“Heftier” Atoms Reduce Friction at the Nanoscale, Study Led By Penn Researcher Reveals

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Media Contact:Jordan Reese | jreese@upenn.edu | 215-573-6604November 1, 2007

PHILADELPHIA - A research team led by a University of Pennsylvania mechanical engineer has discovered that friction between two sliding bodies can be reduced at the molecular, or nanoscale, level by changing the mass of the atoms at the surface.  Heavier atoms vibrate at a lower frequency, reducing energy lost during sliding.

The study appears in the November issue of the journal Science.

Penn researchers, along with colleagues at the University of Houston and the University of Wisconsin now at IBMs Zurich Research Laboratory and the U. S. Department of Energy's Argonne National Laboratory, used atomic force microscopy like an old-fashioned record needle, sliding it along single-crystal diamond and silicon surfaces to measure the force of friction. Before doing so, researchers coated each crystal surface with one of two adsorbates designed to best exhibit variations in the mass of the atoms at the surface without changing the chemistry. The first adsorbate was a single layer of hydrogen atoms. The second was its chemically similar but heavier cousin, deuterium, a hydrogen atom with a neutron stuffed inside its nucleus.

Our study found that the larger mass of the terminating atoms at the surface, in this case deuterium, led to less energy lost to heat in the system, Robert Carpick, associate professor of mechanical engineering and applied mechanics at Penn, said.  The larger atomic mass of deuterium results in a lower natural vibration  frequency of the atoms.  These atoms collide less frequently with the tip sliding over it, and thus energy is more slowly dissipated away from the contact.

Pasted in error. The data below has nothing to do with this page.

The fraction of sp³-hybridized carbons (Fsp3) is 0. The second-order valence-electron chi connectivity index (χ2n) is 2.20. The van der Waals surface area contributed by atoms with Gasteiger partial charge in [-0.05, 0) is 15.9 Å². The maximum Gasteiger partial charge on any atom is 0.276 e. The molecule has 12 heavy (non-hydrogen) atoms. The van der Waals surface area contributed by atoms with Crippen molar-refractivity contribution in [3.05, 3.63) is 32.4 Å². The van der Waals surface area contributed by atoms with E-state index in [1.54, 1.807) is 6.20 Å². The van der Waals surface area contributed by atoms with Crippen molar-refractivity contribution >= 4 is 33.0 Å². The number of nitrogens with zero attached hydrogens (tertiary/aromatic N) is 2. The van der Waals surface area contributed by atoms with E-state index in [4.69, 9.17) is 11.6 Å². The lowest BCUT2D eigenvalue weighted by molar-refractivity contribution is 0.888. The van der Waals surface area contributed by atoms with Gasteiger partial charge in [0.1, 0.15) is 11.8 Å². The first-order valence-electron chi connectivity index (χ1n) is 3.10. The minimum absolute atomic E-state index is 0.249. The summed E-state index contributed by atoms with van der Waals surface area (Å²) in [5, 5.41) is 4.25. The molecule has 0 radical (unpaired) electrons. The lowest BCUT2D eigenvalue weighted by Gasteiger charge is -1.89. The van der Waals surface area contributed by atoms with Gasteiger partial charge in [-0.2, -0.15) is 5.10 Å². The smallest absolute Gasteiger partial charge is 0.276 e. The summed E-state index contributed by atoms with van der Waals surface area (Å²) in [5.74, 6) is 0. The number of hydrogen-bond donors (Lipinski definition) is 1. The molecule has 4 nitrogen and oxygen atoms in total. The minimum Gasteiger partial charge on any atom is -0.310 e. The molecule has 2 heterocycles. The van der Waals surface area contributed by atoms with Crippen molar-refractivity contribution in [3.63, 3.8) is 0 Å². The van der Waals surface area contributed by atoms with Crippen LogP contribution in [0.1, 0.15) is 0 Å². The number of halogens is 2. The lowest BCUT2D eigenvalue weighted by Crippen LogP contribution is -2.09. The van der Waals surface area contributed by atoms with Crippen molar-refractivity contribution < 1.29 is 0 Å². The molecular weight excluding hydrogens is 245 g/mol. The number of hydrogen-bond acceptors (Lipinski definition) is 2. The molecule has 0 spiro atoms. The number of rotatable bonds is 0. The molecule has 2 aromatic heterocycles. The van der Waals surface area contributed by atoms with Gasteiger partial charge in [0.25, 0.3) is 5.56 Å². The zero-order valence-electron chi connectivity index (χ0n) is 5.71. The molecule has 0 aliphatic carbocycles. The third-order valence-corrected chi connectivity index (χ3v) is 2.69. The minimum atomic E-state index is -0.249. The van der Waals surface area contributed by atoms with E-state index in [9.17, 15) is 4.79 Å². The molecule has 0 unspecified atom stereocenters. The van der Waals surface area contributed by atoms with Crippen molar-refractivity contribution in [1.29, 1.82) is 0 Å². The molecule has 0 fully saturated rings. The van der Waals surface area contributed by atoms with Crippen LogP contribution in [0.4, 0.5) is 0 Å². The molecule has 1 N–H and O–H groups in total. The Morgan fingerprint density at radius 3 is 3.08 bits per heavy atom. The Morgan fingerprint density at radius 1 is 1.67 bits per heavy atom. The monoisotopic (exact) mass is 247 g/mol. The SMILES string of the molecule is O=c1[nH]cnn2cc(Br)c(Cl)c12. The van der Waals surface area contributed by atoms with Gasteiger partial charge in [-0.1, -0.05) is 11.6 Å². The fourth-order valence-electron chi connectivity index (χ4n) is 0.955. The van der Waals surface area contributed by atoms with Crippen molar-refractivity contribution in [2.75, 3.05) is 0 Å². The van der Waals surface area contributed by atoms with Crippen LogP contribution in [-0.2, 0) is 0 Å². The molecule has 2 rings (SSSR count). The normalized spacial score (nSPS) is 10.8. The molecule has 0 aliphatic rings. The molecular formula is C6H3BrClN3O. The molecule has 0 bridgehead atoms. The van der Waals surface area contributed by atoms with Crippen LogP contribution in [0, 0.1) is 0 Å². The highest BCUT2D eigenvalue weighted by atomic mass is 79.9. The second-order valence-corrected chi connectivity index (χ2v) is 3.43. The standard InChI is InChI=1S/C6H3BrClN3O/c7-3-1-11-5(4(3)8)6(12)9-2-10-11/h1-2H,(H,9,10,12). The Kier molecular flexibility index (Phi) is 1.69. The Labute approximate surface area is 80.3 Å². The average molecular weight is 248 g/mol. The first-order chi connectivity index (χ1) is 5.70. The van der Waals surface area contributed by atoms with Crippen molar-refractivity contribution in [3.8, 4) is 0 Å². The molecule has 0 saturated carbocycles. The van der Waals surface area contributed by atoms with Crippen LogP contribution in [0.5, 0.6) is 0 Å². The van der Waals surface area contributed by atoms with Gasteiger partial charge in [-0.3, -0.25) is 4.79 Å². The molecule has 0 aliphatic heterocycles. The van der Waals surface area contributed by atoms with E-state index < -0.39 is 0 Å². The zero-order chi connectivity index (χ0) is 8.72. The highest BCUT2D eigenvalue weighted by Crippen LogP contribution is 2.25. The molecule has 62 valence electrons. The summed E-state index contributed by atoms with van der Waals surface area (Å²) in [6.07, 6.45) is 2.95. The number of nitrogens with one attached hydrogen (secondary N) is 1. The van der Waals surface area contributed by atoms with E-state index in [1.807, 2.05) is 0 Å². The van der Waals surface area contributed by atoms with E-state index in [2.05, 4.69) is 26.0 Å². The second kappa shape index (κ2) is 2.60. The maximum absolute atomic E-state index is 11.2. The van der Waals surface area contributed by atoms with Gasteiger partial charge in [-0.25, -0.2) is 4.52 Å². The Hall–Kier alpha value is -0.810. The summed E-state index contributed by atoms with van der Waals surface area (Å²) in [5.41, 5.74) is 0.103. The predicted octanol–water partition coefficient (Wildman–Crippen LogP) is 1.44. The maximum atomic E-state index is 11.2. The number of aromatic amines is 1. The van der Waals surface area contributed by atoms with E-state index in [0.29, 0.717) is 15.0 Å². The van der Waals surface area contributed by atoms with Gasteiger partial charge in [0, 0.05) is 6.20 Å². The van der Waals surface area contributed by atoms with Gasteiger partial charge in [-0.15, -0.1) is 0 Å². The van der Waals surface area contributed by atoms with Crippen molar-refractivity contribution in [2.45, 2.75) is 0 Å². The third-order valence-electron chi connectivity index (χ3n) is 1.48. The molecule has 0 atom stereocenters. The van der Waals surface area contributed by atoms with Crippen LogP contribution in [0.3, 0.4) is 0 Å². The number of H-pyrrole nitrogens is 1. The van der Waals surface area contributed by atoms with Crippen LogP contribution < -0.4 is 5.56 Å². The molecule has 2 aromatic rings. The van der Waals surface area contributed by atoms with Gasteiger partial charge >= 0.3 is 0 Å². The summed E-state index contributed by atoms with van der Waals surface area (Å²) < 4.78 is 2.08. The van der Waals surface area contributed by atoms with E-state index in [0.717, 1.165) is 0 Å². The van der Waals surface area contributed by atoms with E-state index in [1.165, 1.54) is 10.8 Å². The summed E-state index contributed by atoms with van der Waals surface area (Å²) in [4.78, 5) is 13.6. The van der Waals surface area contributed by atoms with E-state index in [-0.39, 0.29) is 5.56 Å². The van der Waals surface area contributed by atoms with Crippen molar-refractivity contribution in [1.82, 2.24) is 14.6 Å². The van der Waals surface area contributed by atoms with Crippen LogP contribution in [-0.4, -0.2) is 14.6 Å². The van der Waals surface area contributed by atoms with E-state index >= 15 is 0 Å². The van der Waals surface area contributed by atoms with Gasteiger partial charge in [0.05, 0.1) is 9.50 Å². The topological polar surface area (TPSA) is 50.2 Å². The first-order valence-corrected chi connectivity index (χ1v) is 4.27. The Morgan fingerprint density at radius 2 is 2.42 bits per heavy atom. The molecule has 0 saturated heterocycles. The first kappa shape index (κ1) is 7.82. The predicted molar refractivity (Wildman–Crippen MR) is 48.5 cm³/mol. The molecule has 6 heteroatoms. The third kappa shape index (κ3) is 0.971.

The single layer of atoms at the surface of each crystal acts as an energy transfer medium, absorbing kinetic energy from the tip of the atomic force microscope.  The tips were less than 50nm in radius at their ends.  How much energy is absorbed is dependent, researchers found, on the adsorbates natural atomic vibration frequencies.  The heavier an atom, the lower its vibrational frequency.  The lighter an atom, the faster the vibrations and thus the faster the dissipation of energy from the contact in the sample.  Keeping the atoms chemically similar avoided any changes arising from chemical bonding.

The Penn findings provide a better understanding of the nature of friction, which lacks a comprehensive model at the fundamental level.  

We know how some properties -- adhesion, roughness and material stiffness for example -- contribute to friction over several length scales, but this work reveals how truly atomic-scale phenomena can and do play a meaningful role, Matthew Brukman, a contributor to the research, said.

Industry has long been concerned with ways to reduce friction between objects, both to maintain the energy of the system as well as to reduce heat-generation and wear, which can weaken machinery and materials to the breaking point.  The authors note that improved friction models can be used for the opposite effect; makers of some mechanical components such as automobile clutches may be interested in techniques to increase friction without changing the wear or adhesion of materials.

Even in the absence of rough edges or wear between sliding bodies, friction between the atoms at the surface causes vibrations which dissipate energy, but the exact mechanisms of this process remain unresolved.  Scientists continue to explore the details of friction, and other open questions include the effects of environmental variables such as temperature and atmosphere.

The research was performed by Carpick and Brukman of the Department of Materials Science and Engineering in Penn's School of Engineering and Applied Science; Rachel J. Cannara, now of the IBM Zurich Research Laboratory; Anirudha V. Sumant, now at Argonne National Laboratory; and Steven Baldelli and Katherine Cimatu of the University of Houston.

The research was supported by the National Science Foundation, an NSF Graduate Research Fellowship and the Air Force Office of Scientific Research.

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